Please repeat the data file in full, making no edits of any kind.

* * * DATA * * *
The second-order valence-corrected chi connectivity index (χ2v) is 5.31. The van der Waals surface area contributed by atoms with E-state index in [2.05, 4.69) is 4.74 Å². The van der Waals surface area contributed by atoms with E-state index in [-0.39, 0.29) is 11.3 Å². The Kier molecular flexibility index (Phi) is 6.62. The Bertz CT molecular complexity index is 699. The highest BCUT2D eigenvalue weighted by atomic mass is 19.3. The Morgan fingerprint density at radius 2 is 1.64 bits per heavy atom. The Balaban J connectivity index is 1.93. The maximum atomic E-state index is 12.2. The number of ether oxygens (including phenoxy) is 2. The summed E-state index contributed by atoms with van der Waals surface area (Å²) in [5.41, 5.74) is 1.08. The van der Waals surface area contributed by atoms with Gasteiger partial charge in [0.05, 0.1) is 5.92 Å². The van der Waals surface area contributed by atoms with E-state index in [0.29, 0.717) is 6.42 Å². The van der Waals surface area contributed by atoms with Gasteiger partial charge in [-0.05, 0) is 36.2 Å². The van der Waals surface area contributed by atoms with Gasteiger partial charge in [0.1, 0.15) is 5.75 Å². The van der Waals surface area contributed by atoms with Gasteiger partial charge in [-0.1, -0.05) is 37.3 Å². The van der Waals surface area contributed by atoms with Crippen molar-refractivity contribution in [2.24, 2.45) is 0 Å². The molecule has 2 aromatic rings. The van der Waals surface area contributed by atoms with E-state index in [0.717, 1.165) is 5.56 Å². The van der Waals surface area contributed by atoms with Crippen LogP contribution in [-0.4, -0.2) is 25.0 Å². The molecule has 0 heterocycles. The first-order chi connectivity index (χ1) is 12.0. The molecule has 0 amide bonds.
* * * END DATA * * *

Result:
The second-order valence-corrected chi connectivity index (χ2v) is 5.31. The van der Waals surface area contributed by atoms with E-state index in [2.05, 4.69) is 4.74 Å². The van der Waals surface area contributed by atoms with E-state index in [-0.39, 0.29) is 11.3 Å². The Kier molecular flexibility index (Phi) is 6.62. The Bertz CT molecular complexity index is 699. The highest BCUT2D eigenvalue weighted by atomic mass is 19.3. The Morgan fingerprint density at radius 2 is 1.64 bits per heavy atom. The Balaban J connectivity index is 1.93. The maximum atomic E-state index is 12.2. The number of ether oxygens (including phenoxy) is 2. The summed E-state index contributed by atoms with van der Waals surface area (Å²) in [5.41, 5.74) is 1.08. The van der Waals surface area contributed by atoms with Gasteiger partial charge in [0.05, 0.1) is 5.92 Å². The van der Waals surface area contributed by atoms with E-state index in [0.29, 0.717) is 6.42 Å². The van der Waals surface area contributed by atoms with Gasteiger partial charge in [-0.05, 0) is 36.2 Å². The van der Waals surface area contributed by atoms with Gasteiger partial charge in [0.1, 0.15) is 5.75 Å². The van der Waals surface area contributed by atoms with Gasteiger partial charge in [-0.1, -0.05) is 37.3 Å². The van der Waals surface area contributed by atoms with Crippen molar-refractivity contribution in [2.24, 2.45) is 0 Å². The molecule has 2 aromatic rings. The van der Waals surface area contributed by atoms with E-state index in [0.717, 1.165) is 5.56 Å². The van der Waals surface area contributed by atoms with Crippen LogP contribution in [-0.4, -0.2) is 25.0 Å². The molecule has 0 heterocycles. The first-order chi connectivity index (χ1) is 12.0. The molecule has 0 amide bonds.